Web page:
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IT may have the highest prices but Sydney has actually been the country’s weakest performing property market for much of the 21st century.

An analysis of price movements since 2002 showed Sydney property values grew at a slower rate than those in every other capital.

Sydney growth for the 15 years was also below the average for the eight capitals combined.

Harbour City prices grew by 142 per cent over the period, while the average for all capital was 161 per cent.

Roughly half of the Sydney growth in that time occurred over the last five years when the city was going through an unprecedented boom.

The analysis of the Australian Bureau of Statistics’ Established House Price Index further revealed the strongest market was in Tasmania.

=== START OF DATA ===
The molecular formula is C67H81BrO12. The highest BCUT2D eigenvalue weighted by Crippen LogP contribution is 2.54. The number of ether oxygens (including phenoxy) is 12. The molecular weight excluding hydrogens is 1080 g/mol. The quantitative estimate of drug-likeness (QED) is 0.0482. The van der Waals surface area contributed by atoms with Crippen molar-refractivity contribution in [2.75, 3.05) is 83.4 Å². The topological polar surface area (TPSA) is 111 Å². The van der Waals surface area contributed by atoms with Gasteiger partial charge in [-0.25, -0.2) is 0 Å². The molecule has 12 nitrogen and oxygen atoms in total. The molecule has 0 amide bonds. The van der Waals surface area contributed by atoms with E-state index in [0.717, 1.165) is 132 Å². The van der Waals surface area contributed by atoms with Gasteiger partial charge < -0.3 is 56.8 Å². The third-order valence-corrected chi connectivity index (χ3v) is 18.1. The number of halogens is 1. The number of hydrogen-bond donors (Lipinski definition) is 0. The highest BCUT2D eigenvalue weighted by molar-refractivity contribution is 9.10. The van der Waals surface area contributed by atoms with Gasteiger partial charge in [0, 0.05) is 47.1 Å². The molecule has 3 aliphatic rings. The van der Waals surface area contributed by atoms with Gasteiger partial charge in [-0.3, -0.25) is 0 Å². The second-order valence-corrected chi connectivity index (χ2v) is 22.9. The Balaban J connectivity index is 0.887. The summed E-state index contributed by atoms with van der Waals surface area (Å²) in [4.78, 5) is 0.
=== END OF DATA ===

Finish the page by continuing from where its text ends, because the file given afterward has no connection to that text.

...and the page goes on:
Hobart growth was nearly double Sydney’s at 220 per cent and narrowly about Melbourne growth of 208 per cent.

  • Hobart 220%
  • Melbourne 208%
  • Darwin 160%
  • Brisbane 160%
  • Perth 159%
  • Adelaide 147%
  • Canberra 146%
  • Sydney 142%

The difference was that the Hobart growth came off a considerably smaller base, with small Sydney gains often eclipsing larger Hobart increases in dollar terms.

The 26% per cent jump in Hobart prices recorded over 2002-2003, for example, represented an increase of $35,350, while Sydney’s 17 per cent gain was equivalent to $66,750.  The Hobart medium price was $137,150 and the Sydney medium price was $387,500 in 2002.

Peter Koulizos, chairma of Property Investment Professionals of Australia, which did the analysis, said slower Sydney growth over the 15-year period was due to a long slump during the 2000s.

The strong growth in Hobart prices suggested that affordability was a major incentive for buyers, he added.


Queensland Times (Ipswich), 24 February 2018